Investigating Practical Measures to Reduce Power Outages and Energy Curtailments


This work attempts to investigate some practical measures that may reduce severe power outages that lead to energy curtailments. The first step of this attempt is to explore, from the consumer’s perspective, the adverse effects of the energy curtailments that reflect enormous damages (tangible and intangible) to the residential sector in the city of Riyadh (the capital of the Kingdom of Saudi Arabia). The second step is to propose, analyze, and employ energy conservation strategies that lead to both energy conservation and costs savings. The study results show that some customers will suffer enormous tangible and intangible losses should these outages occur during specific times, seasons, and for prolonged durations. In order to reduce these power outages and hence mitigate their adverse effects and consequences, the study proposes proper practical measures and solutions without compromising the consumers’ needs, satisfaction, and convenience.

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Al-Shaalan, A. (2017) Investigating Practical Measures to Reduce Power Outages and Energy Curtailments. Journal of Power and Energy Engineering, 5, 21-36. doi: 10.4236/jpee.2017.511003.

1. Introduction

Electric energy curtailments occur when the available system capacity, due to severe power outages, is insufficient to meet the consumer’s loads requirements. These capacity deficits which lead to energy curtailments are particularly critical at sites where the environment and public safety are at risk. Institutions such as hospitals, sewage treatment plants, water reservoirs, airports, public places, etc., usually have backup power sources, such as standby generators, which will automatically start up when electric power is lost. Other critical systems, such as telecommunications and computer facilities are also required to have emergency power sources. Telephone exchange rooms usually have uninterrupted power supply (UPS) (arrays of lead-acid batteries) for backup and a socket for connecting a generator during extended periods of outage. During these events of system deficits, energy shortages costs will be borne by the electric company and by its customers. The company curtailments costs include loss of revenues and increased expenses of repair and maintenance. The company costs usually form only a small part of the total curtailments costs while the greater part is that borne by the customers.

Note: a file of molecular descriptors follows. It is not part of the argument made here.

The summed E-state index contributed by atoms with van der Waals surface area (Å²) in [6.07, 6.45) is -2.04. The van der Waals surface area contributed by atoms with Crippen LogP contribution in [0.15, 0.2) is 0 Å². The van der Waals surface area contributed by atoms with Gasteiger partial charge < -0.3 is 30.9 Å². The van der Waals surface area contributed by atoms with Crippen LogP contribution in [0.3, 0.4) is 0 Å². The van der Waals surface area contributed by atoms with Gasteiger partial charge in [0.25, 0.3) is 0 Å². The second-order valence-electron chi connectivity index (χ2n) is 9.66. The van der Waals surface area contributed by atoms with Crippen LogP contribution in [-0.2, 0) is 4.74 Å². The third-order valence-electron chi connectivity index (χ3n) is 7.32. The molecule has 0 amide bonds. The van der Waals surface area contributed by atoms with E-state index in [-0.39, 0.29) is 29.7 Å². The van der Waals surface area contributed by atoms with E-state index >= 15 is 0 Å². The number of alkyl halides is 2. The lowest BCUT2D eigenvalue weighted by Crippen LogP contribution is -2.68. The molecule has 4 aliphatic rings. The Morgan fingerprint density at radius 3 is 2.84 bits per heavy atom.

The problem of assessing an energy curtailment’s impact upon consumers depends on many factors and situations as well as the perceived effects of a curtailment when consumers are deprived of their electric energy needs during critical moments. There are diverse classes of consumers whereby each will tolerate loss of service differently. To the residential user, for instance, curtailment of the production process usually incurs great losses that can be alleviated by some means of early warning systems, available standbys, or compensations. For the commercial consumer, the curtailment occurrence may cause inconvenience when he is either forced to close until power is restored or operate using his own alternative means. Such curtailments are especially worrying for food freezers in supermarkets, medicines in pharmacies, etc. For the residential consumer, curtailments that cause distress, discomfort, and anxiety come as a result of disruption of domestic activities, loss of leisure, food spoilage, and health hazards. Moreover, residential consumers must endure a great deal of hardship when curtailments occur during evenings, hot summer days, the Holy month of Ramadan, etc.

The difficulty associated with estimating residential losses, resulting from severe power outages, is due to the fact that the activities pertaining to this sector are not productive and most of its outputs are consumed within the household premises and thereby cannot be valued in the market. Curtailments may interfere with housekeeping activities such as cooking, washing, vacuum cleaning, and disrupt the use of refrigerators, air conditioners, lighting, computers, game consoles, entertainment systems as well as negatively affect ceremonial gatherings and social events etc. More seriously, such disruptions may compromise the health of vulnerable individuals. Therefore, residential consumers may incur tangible losses such as food spoilage and paying extra expenses and intangible losses in terms of inconvenience, discomfort, anxiety, and frustration.

The residential sector in Riyadh city has been selected as a practical case to conduct this study. Located in the central region of the Kingdom of Saudi Arabia, Riyadh is the largest and fastest growing metropolis in terms of population, economy, and infrastructure within the Saudi Electric Company.

The status of this research is firstly, aiming at investigating and analyzing the adverse tangible and intangible effects of the unexpected power outages causing energy curtailments. The second step is to propose, analyze, and employ energy conservation strategies that lead to both energy conservation and costs savings. In this regard, both survey and mathematical model will be implemented.

2. Review of Selected Existing Studies

In [1] , the authors presented a framework and review of customer outage costs based on extensive analysis and results of electric utility outage cost surveys.